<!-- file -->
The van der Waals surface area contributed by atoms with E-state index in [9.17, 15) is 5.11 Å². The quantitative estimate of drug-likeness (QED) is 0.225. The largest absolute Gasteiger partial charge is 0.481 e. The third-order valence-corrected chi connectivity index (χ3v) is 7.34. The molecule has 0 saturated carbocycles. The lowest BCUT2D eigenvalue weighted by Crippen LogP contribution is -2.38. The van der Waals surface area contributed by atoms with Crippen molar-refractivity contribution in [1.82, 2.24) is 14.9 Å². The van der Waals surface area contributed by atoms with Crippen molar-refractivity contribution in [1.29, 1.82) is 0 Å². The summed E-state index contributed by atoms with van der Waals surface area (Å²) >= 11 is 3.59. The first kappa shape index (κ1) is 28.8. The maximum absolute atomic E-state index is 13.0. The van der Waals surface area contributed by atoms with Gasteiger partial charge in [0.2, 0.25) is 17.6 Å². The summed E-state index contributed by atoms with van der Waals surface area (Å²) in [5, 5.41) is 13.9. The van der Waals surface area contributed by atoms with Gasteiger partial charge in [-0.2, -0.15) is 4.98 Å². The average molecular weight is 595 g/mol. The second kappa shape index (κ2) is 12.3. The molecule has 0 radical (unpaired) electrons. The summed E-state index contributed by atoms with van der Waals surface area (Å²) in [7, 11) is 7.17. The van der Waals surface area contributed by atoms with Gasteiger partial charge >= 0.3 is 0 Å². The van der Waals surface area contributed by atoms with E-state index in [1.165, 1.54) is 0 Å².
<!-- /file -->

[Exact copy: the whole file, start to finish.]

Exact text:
The van der Waals surface area contributed by atoms with E-state index in [9.17, 15) is 5.11 Å². The quantitative estimate of drug-likeness (QED) is 0.225. The largest absolute Gasteiger partial charge is 0.481 e. The third-order valence-corrected chi connectivity index (χ3v) is 7.34. The molecule has 0 saturated carbocycles. The lowest BCUT2D eigenvalue weighted by Crippen LogP contribution is -2.38. The van der Waals surface area contributed by atoms with Crippen molar-refractivity contribution in [1.82, 2.24) is 14.9 Å². The van der Waals surface area contributed by atoms with Crippen molar-refractivity contribution in [1.29, 1.82) is 0 Å². The summed E-state index contributed by atoms with van der Waals surface area (Å²) >= 11 is 3.59. The first kappa shape index (κ1) is 28.8. The maximum absolute atomic E-state index is 13.0. The van der Waals surface area contributed by atoms with Gasteiger partial charge in [0.2, 0.25) is 17.6 Å². The summed E-state index contributed by atoms with van der Waals surface area (Å²) in [5, 5.41) is 13.9. The van der Waals surface area contributed by atoms with Gasteiger partial charge in [-0.2, -0.15) is 4.98 Å². The average molecular weight is 595 g/mol. The second kappa shape index (κ2) is 12.3. The molecule has 0 radical (unpaired) electrons. The summed E-state index contributed by atoms with van der Waals surface area (Å²) in [7, 11) is 7.17. The van der Waals surface area contributed by atoms with Gasteiger partial charge >= 0.3 is 0 Å². The van der Waals surface area contributed by atoms with E-state index in [1.165, 1.54) is 0 Å².